ShareDoc logo
Home News Documentaries Industry Events About Achieved Impact Support

The Homes We Carry



In THE HOMES WE CARRY, Eulidio, a former Mozambican GDR contract worker tells his story. His life and work story is marked by exploitation and unfair conditions in a post-colonial world. Today, Eulidio lives in South Africa and needs support!




Help us support Eulidio - a former GDR contract worker, loving father, open-hearted person and wise teacher. His work conditions in East Germany and South Africa have been exploitative. Today he wants to start his own business to get out of poverty.

Unfortunately we cannot load this video because of your cookie preferences. Please allow third-party cookies if you want to view this video. Visit the Cookie Policy page.

The documentary THE HOMES WE CARRY paints the portrait of a family torn apart by the turmoil of world history between Germany, Mozambique and South Africa. In THE HOMES WE CARRY, Eulidio, a Mozambican GDR (East-German) contract worker tells his story. His life and work story is marked by exploitation and unfair conditions in a post-colonial world. Today, Eulidio lives in South Africa far below the subsistence level. We as a film team want to support him to become financially independent and to build up his own business, as well as to have his health problems treated professionally.

As a thank you for a donation of 30 €, you can watch the film, which portrays Eulidio and his daughter Sarah. The film is not only about a failed socialist pact between Mozambique and the GDR, but also about an Afro-German family and identity - about love at a distance. (www.the

Eulidio's background

Eulidio was a contract worker in the GDR (East Germany) for several years. He worked hard in the nuclear power plant in Lubmin. After the German reunification, he was forced to leave Germany. He was expecting a big part of his salary in Mozambique, but the Mozambican government withheld a large part of his wages. Germany did not support the contract workers to get their righteous money. The contract workers are still fighting for the payment of their wages from the GDR. More information about the 20,000 contract workers fighting for their wages can be found here .

When Eulidio returned to Mozambique discrimination started. Like many other Mozambicans who had worked in Germany, Eulidio, too,  could not find work. Potential employers and even friends and family felt a lot of skepticism and envy towards the people who had worked and learned in Germany. They came with new clothes and technology to a country shattered by civil war. Like many other former contract workers, he emigrated to South Africa to work in a gold mine. He worked there for over 10 years. But here, too, his working hours ended with unpaid paychecks when the mine went bankrupt.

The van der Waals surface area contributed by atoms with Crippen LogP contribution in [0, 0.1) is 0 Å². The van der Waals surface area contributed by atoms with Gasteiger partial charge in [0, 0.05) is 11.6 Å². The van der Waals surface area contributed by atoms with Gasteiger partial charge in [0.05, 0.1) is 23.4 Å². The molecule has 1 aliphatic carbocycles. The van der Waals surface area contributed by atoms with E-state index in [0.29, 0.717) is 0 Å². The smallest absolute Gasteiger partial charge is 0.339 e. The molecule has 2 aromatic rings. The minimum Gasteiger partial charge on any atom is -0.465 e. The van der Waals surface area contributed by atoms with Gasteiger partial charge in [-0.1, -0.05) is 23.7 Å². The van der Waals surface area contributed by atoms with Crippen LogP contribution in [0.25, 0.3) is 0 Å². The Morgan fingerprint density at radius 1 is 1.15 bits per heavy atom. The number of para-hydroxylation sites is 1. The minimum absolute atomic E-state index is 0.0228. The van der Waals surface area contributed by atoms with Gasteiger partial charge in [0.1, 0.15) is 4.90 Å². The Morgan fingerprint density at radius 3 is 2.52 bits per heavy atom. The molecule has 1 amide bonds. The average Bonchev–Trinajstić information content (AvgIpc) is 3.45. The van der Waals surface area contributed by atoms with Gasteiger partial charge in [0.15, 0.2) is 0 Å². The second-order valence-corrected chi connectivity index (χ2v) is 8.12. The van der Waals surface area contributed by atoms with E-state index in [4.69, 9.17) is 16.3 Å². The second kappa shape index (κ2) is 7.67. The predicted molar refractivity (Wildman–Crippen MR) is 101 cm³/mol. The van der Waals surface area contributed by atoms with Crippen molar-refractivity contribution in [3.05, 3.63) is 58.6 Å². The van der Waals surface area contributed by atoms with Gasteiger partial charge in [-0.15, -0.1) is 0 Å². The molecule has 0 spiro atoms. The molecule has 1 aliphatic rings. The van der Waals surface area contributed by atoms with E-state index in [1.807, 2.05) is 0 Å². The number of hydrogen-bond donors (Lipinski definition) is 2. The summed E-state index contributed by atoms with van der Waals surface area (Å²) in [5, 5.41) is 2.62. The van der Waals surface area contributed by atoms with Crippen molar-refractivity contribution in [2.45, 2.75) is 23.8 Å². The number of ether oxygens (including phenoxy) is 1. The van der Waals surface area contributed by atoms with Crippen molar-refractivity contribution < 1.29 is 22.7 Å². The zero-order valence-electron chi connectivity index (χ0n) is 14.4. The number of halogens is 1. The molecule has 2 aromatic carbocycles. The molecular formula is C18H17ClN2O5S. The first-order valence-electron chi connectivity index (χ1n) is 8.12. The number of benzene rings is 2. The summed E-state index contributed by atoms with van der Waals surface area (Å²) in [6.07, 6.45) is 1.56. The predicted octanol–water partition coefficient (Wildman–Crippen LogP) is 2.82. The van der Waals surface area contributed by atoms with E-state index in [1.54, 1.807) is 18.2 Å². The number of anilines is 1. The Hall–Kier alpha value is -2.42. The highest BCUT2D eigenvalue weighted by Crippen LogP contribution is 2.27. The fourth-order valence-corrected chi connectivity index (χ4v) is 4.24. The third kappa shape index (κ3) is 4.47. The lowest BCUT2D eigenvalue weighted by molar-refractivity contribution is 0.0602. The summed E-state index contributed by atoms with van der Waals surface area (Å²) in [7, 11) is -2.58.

After the mine went down, Eulidio worked in a variety of jobs: As a truck driver, in a bakery and now in a snack bar.

Nowadays Eulidio's boss at the snack bar has not paid him for months. For the umpteenth time, Eulidio finds himself an employee with no way to take action against his boss.

Eulidio's project - Where the money goes

Eulidio has gained a lot of work experience in his life. He is sure that with some start-up capital he could set up his own snack bar (similar to the one he works in). He knows exactly what it takes to make his business successful and we are sure he can make it. Besides that he needs to pay rent and food for his own family and stepdaughter. Donations would also help to pay for doctor's visits that Eulidio has been putting off for a long time because he cannot afford them. He needs to treat his diabetes. In addition, the constant hard work (in the nuclear power plant in the GDR and later in the gold mine in South Africa) has marked his body - especially his back and feet need treatment.

Directors statement

We got to know Eulidio as an extremely warm person during the shooting. He supported different families as much as he could - both financially and with fatherly advice, favors and love. In particular, he had adopted a young girl as a daughter, because her mother could not take care of her. Eulidio told us his life story, introduced us to the family and made us feel very welcome. He became the voice of the film narrating a part of German-Mozambican history that has been forgotten and oppressed. During the shooting in 2019/2021 we supported Eulidio financially as the budget of our film allowed it.

Hundreds of people have seen the film since it premiered in Leipzig in 2022. We would love that Eulidio can somehow profit from the film being made. As a film team we decided to donate as soon as we get a cash price at a festival, but it has not happened yet. Festivals generally invite and pay for travel and accommodation, nothing more. We appreciate every help. Everything we get at share doc will be sent to Eulidio via Western Union.

We are trying to collect at least 1000€ to support Eulidio first steps for his own business.

Thank you!

Screenings at 

Dok Leipzig, 2022 (Leipzig, Germany)

Films des Femmes, 2023 (Créteil, France)

Achtung Berlin, 2023 (Berlin, Germany)

Sehsüchte, 2023 (Potsdam, Germany)

Bolzano Film Festival Bozen, 2023 (Bolzano, Italy) 

Hot Docs, 2023 (Toronto, Canada)

Freiburger Filmtage, 2023 (Freiburg, Germany)